- osteochondritis dissecans: most common in children and teens, a piece of bone near the elbow dies. The bone piece and some cartilage then break off, causing pain during physical activity.
- lupus: your immune system attacks healthy parts of your body, including your organs and joints.
- lyme disease: carried by ticks, it can cause severe problems if not treated early. Typical problems occur in your nervous system and cause pain in your joints, such as your elbow.
- gout: a type of arthritis. When uric acid, normally a waste product is sent out of your body and builds up as crystals in your tissues. If the buildup happens in your elbow, it may be very painful.
Treatment varies based on your elbow injury and the symptoms you’re experiencing. Treatment options include:
- physical therapy
- braces/elbow padding
Again, most elbow disorders are the result of injury or overuse. Do the following to prevent elbow disorders or injury:
- warm up and stretch properly
- use the proper grip on sports equipment
- correct improper sports techniques or mechanics
- use proper tension on racquets or sports equipment
- use elbow padding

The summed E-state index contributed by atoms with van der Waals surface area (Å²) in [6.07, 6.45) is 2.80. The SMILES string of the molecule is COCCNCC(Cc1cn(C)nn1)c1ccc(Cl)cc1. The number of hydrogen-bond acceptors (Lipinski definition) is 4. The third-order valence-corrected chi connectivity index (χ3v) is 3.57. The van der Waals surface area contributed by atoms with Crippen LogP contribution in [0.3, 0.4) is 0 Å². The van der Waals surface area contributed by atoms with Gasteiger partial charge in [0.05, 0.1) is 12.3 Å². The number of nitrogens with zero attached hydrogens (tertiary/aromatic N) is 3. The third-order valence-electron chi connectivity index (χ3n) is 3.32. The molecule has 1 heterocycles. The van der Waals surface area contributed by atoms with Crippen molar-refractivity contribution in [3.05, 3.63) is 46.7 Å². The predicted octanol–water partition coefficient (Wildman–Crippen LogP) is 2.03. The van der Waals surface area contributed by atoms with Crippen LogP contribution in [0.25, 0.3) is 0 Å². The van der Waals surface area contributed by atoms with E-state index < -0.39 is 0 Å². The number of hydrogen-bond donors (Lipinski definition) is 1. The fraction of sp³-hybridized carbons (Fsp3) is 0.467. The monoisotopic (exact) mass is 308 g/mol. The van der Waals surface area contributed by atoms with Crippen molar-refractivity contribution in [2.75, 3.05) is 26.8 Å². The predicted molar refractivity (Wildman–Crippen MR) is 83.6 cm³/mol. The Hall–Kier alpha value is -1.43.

- take breaks from repetitive tasks
- practice exercises that help to strengthen the muscles around your elbow joint
ABOUT MICHIGAN SPORTS & SPINE CENTER:
We’re innovative leaders utilizing cutting-edge technologies such as musculoskeletal ultrasounds, PRP, stem cell treatment, and other innovative procedures. Michigan Sports & Spine Center is committed to resolving your pain, not simply masking it. We treat the whole body, not just the injury, and perform preventative treatment so your injury doesn’t come back. Our studies prove that Michigan Sports & Spine Center has patient success rates much higher than the national average. We treat everyone from high-profile athletes to your neighbor next door. Our primary focus is getting our patients back into the game of life!